Pay no attention to those 30,000 people behind the curtain…

There is no shortage of misleading research on issues related to campaign finance, as is demonstrated by the latest bit of methodological manipulation by Public Campaign, a leading voice in the fight for taxpayer-funded political campaigns.

A few days ago I came across this: All Over The Map: Small Donors Bring Diversity to Arizona’s Elections. The study purports to show that "Arizona’s qualifying contribution donors have a different profile than typical big donors giving to Arizona campaigns for those candidates who opt into the private system."

Sadly for anyone hoping to glean useful information, a careful parsing of the language and close look at the methodology and data source reveals that all Public Campaign managed to do is cloud the issue while wasting some vast number of trees and electrons in the process of distributing this nonsense.

I read the report with a great deal of interest, since CCP has been studying the $10 donors to New Jersey’s taxpayer-funded candidates in their now thankfully-defunct pilot project. Initially, the report’s results didn’t even seem that far out line with what a fair-minded person might suspect – somewhat more donors to "clean election" candidates came from less-wealthy zip codes, and similar findings.

Then I read the footnotes, a description of the methodology, and most important, information about the data. At this point, the entire study pretty much collapses and reveals itself to be utterly worthless.

The researchers chose to examine gubernatorial campaigns in 2002 and 2006 funded by taxpayers and compare them with those funded by private, voluntary contributions. Those funded by taxpayers were required to gather at least 4,000 contributions of $5 each from Arizona citizens in order to qualify for their millions of dollars from the government.

Gubernatorial candidates and campaigns are often tough to directly compare because there are generally few of them (each state only has one governor, after all) and each candidate has unique and specific characteristics and appeals that, to say the least, make direct comparisons highly suspect. This is generally why CCP usually focuses on legislative races in our studies, because there are hundreds of candidates to draw data from, making it less likely that a handful of candidates with unusual characteristics will skew the data.

The bigger problem, though, is that only one candidate, Matt Salmon in 2002, opted out of the taxpayer-funded system, compared to nine who accepted taxpayer funds (this counts Janet Napolitano twice, for both her 2002 and 2006 campaigns).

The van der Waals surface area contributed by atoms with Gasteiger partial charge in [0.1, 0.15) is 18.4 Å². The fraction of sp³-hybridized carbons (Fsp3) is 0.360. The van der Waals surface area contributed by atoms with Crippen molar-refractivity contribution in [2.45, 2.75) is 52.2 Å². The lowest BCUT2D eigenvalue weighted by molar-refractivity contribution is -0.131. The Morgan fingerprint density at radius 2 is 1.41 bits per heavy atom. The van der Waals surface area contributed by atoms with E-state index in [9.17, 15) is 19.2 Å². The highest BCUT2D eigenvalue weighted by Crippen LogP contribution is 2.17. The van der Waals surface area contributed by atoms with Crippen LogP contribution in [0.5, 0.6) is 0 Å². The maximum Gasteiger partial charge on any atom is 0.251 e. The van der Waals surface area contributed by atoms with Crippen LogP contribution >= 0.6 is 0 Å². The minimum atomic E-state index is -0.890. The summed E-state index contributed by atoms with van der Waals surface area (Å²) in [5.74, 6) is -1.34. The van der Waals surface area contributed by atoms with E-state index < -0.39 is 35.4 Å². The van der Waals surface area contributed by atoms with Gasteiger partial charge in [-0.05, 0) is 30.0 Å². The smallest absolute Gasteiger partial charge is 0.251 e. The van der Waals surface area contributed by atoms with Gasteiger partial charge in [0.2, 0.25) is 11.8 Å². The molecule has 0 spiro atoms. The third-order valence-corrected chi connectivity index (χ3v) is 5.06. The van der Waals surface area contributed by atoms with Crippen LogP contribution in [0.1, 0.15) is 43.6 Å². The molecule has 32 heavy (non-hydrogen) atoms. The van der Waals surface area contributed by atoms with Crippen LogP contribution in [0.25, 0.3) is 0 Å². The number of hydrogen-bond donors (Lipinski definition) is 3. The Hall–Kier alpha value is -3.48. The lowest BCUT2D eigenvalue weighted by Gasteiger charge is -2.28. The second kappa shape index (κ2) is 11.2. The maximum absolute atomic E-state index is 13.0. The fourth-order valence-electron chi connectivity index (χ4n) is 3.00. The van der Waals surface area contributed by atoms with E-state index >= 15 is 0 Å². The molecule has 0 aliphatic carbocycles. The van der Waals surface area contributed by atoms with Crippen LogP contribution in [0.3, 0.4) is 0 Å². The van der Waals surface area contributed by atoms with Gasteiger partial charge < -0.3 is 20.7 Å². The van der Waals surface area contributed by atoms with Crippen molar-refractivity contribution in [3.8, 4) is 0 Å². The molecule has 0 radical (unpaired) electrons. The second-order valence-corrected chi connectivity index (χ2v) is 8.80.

In order to increase the pool of donors to privately-funded candidates beyond just those of Salmon, the researchers chose to add donors from both the Republican (Jon Kyl) and Democratic (Jim Pederson) candidates for U.S. Senate in 2006, using FEC disclosure forms as their data source.

The problem, of course, is that the FEC reports only disclose contributors who gave more than $200, meaning that all their contributors who gave $200 or less aren’t included at all in the analysis (nor were Salmon donors under $25, although this is an exclusion of somewhat less importance).

The study tells us nothing about who is actually funding the privately-funded candidates, because the study excludes everyone who supported them but was unable or unwilling to contribute more than $200, instead giving some lesser amount. In other words, those donors more likely to match the demographic profile of the "clean elections" donors were knowingly left out of the analysis of donors to privately-funded candidates.

This doesn’t stop Public Citizen from misrepresenting their own research, of course. In the Executive Summary they state that "…Clean Elections $5 donors more accurately represent the diversity of the state than the private system does," and in their conclusion they state that "…when candidates rely on small donor qualifying contributions they engage… a far more diverse group of people than do candidates who chose private financing for their races."

Public Citizen acknowledges this exclusion while attempting to dismiss it by noting in a footnote that "Ninety-one percent of the individual contributions collected by these two U.S. Senate candidates" were in contributions of greater than $200. This is true of the dollar amounts, but not the number of contributors. In fact, Kyl and Pederson raised more than $1.4 million in contributions from donors who gave less than $200.

If Kyl’s and Pederson’s fundraising was anything like that of most U.S. Senate candidates, that $1.4 million raised almost certainly represents more than 20,000 individual donors, and probably closer to 25,000 or even 30,000 or more donors (as a former fundraiser for a U.S. Senate candidate, I can attest to the fact that there is an almost unlimited supply of citizens willing to write a $10 or $25 check to a candidate they like, and both Kyl and Pederson would have tapped this nearly bottomless well). Salmon’s under-$25 donors would likely run into the thousands as well.

By excluding Kyl and Pederson’s donors below $200 and Salmon’s donors under $25, Public Citizen is probably ignoring at least 30,000 individual contributors, or close to half of the 67,000 donors that they did include in their analysis.

Such a serious flaw renders the study worthless, other than demonstrating the obvious fact that contributors who give more than $200 to a candidate have different demographic characteristics than those who give $5. It does not, contrary to Public Citizen’s claims, demonstrate that the donor base for candidates funded with private voluntary contributions is substantially different than those funded through the government-run system.